By Savannah Malnar
Toughness has always been an important attribute to any athlete no matter the sport. In hockey, this trait is so imbedded into the sport that it actually can dictate penalties. The NHL has always made calls against embellishment, but this season they decided they weren’t doing enough about it and instructed the officials to “crack down” on players who embellish or dive during a game under NHL Rule 64, which states that “any player who blatantly dives” or “embellishes a fall or a reaction” will get a 2 minute penalty.
What this rule is showing is basically the NHL saying, “Yeah, we understand you got hit, but because you’re being a wimp about it you’re going to get 2 minutes in the box too.”
That’s a bit of an exaggeration, but the NHL’s senior executive vice president, Colin Campbell, did say, “Embellishment in the game is a real problem today. We understand players are trying to draw penalties. We feel it’s out of control.”
Last season, the term “diving” was used for these calls; this season the term has changed to embellishment. The NHL saw this as a more fitting word as only three of the 52 diving penalties in the entirety of last season were for faking getting high sticked/tripped/illegally checked/etc. The referees have already started to call out embellishment early in the season, as of October 30th there were already 17 embellishment penalties called.
The hockey media may be a large part of the NHL deciding to encourage these penalties. As I referenced earlier, toughness is a large aspect of the sport. The media tends to portray hockey as a violent sport, littered with big hits and fights; but they don’t portray it as a bad thing. It’s easy to find articles online featuring the best hits of the week.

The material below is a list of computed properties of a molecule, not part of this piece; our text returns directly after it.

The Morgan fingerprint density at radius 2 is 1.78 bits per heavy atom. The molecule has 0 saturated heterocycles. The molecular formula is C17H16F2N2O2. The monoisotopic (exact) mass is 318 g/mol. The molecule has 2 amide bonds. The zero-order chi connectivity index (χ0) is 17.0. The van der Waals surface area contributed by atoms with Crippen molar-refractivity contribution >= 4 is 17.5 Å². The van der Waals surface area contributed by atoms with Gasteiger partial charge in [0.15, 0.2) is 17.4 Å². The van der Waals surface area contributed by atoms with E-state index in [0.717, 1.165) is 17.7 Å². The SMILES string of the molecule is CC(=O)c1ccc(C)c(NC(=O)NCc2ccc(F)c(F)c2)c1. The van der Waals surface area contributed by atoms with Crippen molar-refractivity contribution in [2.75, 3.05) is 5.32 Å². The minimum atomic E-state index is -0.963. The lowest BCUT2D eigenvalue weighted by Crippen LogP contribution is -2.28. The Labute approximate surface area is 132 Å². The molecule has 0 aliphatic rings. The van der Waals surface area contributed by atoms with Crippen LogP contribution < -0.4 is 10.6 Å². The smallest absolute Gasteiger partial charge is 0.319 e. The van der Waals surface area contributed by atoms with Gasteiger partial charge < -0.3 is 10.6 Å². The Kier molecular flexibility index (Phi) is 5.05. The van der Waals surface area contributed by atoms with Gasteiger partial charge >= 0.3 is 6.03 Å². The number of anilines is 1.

The media and fans practically worship players who get injured and continue playing. An example from last season would be Philadelphia Flyers center Brayden Schenn taking a skate to the stomach, getting a few repairs on the bench, and then continuing to play in the game and eventually scoring the game winning goal. Words like “impressive” and “amazing” were used to describe it.
Because of this culture, players who incorporate acting skills to draw penalties are not appreciated. But at the same time, referees cannot see everything. Fans and media call for consistent and accurate calls, but forget that the referees have an extremely different angle than those watching the game on television or from the stands. The players understand this, and may defend their embellishment as simply a way to aid the referees in catching penalties that may not be caught if the player was “tough” and didn’t react to a high-stick to the face.
Embellishment is a tricky penalty to be called but the NHL is right to tighten up on not allowing it. Whether it is right or not, hockey is known for the toughness of the sport and eliminating embellishment will help to keep it that way.